The President has often been criticized for his reluctance to act on immigration issues, but as his term in office nears its end, his accomplishments are being paired alongside his shortcomings and examined under a microscope. Although he has fared well with Hispanics, some critics claim that he has abused that position of favor and has been taking U.S. Hispanics for a ride on immigration issues. Now, some of the president’s closest Democratic allies are beginning to say the same thing. According to the Miami Herald, virtually all Hispanic Democrats in the U.S. Congress are stepping up their criticism of Obama for not doing more on the immigration front. Congressman Luis V. Gutierrez from Chicago has gone on what a appears to be a national tour that has recently brought him to Miami to denounce Obama’s immigration stand, saying that he is playing games with Hispanics by claiming to be fighting for a comprehensive immigration reform, while not doing anything to stop the massive deportations of people who should not be deported.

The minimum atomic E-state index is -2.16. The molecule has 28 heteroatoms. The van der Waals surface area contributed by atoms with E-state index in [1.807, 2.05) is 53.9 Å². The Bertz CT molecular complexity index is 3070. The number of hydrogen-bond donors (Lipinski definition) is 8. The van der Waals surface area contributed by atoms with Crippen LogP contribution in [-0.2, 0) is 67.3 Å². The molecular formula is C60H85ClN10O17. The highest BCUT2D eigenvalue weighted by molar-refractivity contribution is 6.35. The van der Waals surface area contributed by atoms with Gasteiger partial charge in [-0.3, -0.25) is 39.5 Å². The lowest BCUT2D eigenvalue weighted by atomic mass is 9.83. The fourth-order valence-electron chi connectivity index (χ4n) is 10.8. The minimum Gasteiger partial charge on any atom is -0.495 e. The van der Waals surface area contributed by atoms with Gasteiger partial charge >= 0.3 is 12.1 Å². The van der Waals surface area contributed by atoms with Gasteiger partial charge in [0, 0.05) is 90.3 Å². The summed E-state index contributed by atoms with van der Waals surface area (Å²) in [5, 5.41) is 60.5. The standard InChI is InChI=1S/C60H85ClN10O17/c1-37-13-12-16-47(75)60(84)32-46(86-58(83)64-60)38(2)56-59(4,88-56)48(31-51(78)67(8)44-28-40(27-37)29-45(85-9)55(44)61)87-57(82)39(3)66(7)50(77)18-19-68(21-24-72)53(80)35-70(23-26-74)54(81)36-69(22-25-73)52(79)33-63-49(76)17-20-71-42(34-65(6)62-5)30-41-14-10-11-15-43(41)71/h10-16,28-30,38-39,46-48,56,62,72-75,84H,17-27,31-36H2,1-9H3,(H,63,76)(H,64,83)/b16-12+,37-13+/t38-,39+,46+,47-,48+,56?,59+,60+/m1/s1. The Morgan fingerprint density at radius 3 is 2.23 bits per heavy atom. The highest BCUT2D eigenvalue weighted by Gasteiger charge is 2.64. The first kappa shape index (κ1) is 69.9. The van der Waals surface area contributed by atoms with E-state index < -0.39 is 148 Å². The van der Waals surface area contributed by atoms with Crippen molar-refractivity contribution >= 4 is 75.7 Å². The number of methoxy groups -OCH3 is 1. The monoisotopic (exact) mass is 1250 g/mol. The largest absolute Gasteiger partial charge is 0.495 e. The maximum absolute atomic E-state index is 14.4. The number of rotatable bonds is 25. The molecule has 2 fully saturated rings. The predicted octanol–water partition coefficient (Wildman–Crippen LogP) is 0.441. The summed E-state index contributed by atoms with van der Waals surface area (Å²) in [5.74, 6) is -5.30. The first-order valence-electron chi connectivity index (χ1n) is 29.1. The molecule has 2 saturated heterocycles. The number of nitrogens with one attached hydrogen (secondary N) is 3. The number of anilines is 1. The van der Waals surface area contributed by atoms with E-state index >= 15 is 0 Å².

President Obama had pledged during the 2008 campaign that he would pass an immigration reform law during his first year in office. Rep. Gutierrez feels that there are a few options the president could pursue yet he has been deliberately choosing not to. Some of these options include using his power to stop needless deportations, especially those of the estimated 65,000 undocumented students who would have been saved under the DREAM Act. Another way of helping the immigrant community that came out in record numbers to support if not vote for him in the past election would be to delay the deportation of the parents of the estimated four million U.S.-born children who have at least one parent who is undocumented and are consequently risking or actually having their families torn apart. Otherwise, the president could use his powers as he did with Haitians to give temporary residency status to Mexicans who face deportation to violence-ridden Ciudad Juarez. The reason for him not doing any of this, Rep. Gutierrez said, was because he does not “feel the pressure to do it, because he feels that Latinos will vote for him anyway. But this is a matter of life and death, that has to be taken seriously, and not be used to deceive the Latino community as we come near the next elections.” This Congressman is of the opinion that Obama’s recent calls for congressional passage of immigration reform law are merely a form of political posturing that makes for a good electoral strategy to gain sympathies among Hispanics ahead of the 2012 elections, but he is only raising false expectations within the Latino Community.